Frequently Asked Questions
What is the difference between a nonimmigrant visa and an immigrant visa?
There are dozens of different types of visas available under the provisions
of the Immigration and Nationality Act (INA), but they can all be placed
in one of two categories: immigrant and
nonimmigrant visas. The former is for individuals who are hoping to establish permanent residency with a
green card and perhaps even to pursue the path to
naturalization and citizenship. The latter is for those who are only planning a temporary visit to the
United States, such as for the purpose of conducting
business or attending school.
How many immigrants are admitted to the United States every year?
The INA sets limits on the number of people who will be permitted to immigrate
to the United States each year using certain types of visas, while other
visas are unlimited.
Family immigration visas for the immediate relatives of U.S. citizens are available on an
unlimited basis, while there are annual quotas set for the relatives of
lawful permanent residents and extended family of citizens, with a maximum
quota of 480,000. The number of employment immigration visas is limited
to 140,000 per year.
What are the eligibility requirements to become a citizen?
Pathways to citizenship include service in the United States military
and adoption, but a large percentage of all people who become citizens
do so through the process of naturalization. The basic qualifications
for naturalization include:
- Living in the U.S. as a permanent resident for 5 years (or 3 years for
a spouse of a U.S. citizen)
- Being at least 18 years of age
- Living within the state where you will apply for citizenship for at least
3 months prior to the application date
- Being physically present in this country for at least half of the past 5 years
- Maintaining continuous residence in this country from the date you submit
your application for naturalization
- Being able to read, write and speak English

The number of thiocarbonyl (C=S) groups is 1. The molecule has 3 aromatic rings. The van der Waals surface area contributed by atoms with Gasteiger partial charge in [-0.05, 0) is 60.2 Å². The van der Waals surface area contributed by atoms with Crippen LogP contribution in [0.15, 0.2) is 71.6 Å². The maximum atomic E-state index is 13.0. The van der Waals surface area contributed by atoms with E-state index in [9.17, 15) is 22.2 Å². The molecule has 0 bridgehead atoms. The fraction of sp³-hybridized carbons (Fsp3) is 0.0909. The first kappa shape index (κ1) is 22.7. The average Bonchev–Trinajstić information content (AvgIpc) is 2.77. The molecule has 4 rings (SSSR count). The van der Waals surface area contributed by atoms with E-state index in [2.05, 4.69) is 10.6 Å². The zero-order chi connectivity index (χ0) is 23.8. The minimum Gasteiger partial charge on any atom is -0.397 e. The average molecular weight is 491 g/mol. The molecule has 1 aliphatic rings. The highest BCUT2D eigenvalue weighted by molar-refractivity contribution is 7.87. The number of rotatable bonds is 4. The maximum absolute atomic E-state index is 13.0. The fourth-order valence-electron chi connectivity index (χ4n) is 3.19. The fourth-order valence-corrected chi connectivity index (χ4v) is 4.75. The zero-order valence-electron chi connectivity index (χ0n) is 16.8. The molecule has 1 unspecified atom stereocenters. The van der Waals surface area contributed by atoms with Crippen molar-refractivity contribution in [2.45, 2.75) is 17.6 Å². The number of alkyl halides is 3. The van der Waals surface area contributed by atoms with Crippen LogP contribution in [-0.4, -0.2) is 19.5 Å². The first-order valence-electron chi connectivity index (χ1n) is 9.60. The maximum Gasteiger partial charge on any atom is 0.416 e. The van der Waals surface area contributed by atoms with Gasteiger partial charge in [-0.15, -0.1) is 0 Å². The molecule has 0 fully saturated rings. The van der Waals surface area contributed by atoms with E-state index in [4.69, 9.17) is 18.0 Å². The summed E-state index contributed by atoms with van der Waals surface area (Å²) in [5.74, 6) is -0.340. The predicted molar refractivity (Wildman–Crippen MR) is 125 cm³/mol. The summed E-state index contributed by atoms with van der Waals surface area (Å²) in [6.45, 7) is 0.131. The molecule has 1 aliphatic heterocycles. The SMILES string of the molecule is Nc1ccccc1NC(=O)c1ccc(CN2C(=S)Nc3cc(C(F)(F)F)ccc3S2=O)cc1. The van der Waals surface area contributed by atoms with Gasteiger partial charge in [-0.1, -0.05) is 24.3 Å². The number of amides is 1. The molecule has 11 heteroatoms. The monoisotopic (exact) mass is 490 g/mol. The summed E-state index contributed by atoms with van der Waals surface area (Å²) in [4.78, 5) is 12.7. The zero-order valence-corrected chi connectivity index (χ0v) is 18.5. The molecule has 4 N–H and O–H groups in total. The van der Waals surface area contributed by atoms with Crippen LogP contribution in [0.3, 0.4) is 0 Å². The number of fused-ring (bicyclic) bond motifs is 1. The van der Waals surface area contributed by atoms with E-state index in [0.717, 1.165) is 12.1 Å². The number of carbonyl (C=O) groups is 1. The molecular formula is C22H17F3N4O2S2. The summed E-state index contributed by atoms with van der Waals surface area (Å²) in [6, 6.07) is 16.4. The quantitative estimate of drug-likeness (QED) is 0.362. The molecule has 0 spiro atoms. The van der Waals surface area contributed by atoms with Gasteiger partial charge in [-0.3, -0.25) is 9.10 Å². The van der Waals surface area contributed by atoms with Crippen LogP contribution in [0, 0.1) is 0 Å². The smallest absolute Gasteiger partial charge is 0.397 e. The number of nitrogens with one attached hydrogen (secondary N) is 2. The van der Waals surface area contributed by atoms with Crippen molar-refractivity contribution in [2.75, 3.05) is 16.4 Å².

- Have a basic understanding of U.S. government and civics
It is also necessary to supply evidence that you are a person of good moral
character and are attached to the principles of the U.S. Constitution.
We can assist you with proving these factors, as well as preparing your
petition and helping you get ready for the tests.
What is deferred action?
In June of 2012, the Obama Administration directed the Department of Homeland
Security (DHS) to begin applying a policy that is referred to as Deferred
Action for Childhood Arrivals (DACA). Under deferred action, DHS is exercising
discretion in its execution of the laws concerning deportation and removal
of immigrants who are illegally present in the United States. Deferred
action is not a change to the existing law, but is instead a change in
the way that the law is being applied. You may qualify for relief under
DACA if you were younger than 31 years of age on June 15, 2012, came to
the U.S. before your 16th birthday, have continuously resided in this
country since June 15, 2007 and are either currently in school or have
already graduated from high school or earned your general education development
(GED) certificate, among other criteria. With deferred action, you may
be able to avoid being deported, though it does not grant any change of
What factors does USCIS consider when reviewing an immigration petition?
In its review of immigrant visa petitions, the U.S. Citizenship &
Immigration Services (USCIS) weighs factors related to the ties that the
prospective immigrant has in the United States and the reasons why he
or she wants or needs to come to live in this country. For example, a
family immigration petition will not be approved unless the foreign national
has immediate relatives such as a spouse, mother or father, child or sibling
already living here as a citizen or green card holder. An employment immigration
petition is more likely to receive approval if the applicant has a job
offer in this country and is coming to fill a position that cannot reasonably
filled from the local labor market. A foreign national who is fleeing
persecution in his or her home country may be granted an immigrant visa
as a refugee or asylee.
How is it possible to prevent deportation?
There are many strategies for challenging a removal action. If the proposed
deportation is based on a criminal conviction, it may be possible to appeal
the conviction in order to have it overturned. Another option is to petition
for cancellation of removal, a type of immigration relief which is available
to people who are of good moral character and whose deportation would
subject a family member who is a citizen or permanent resident to extreme
hardship. The key to success in stopping deportation is to take immediate
action by hiring a
Virginia immigration attorney from our firm as soon as possible. Contact us now at Fayad Law, P.C. for
a confidential consultation and to let us get started on your case!
Where can I get help from your firm?
Fayad Law, P.C. maintains offices in Richmond and Fairfax, Virginia, as
well as in Raleigh, North Carolina. We work with individuals, families
and businesses across the world, providing them with assistance in resolving
the legal issues involved with helping their loved ones and employees
to immigrate to the United States. We work directly with foreign nationals
living abroad, guiding them through the process of obtaining immigrant
and nonimmigrant visas for entry to the U.S.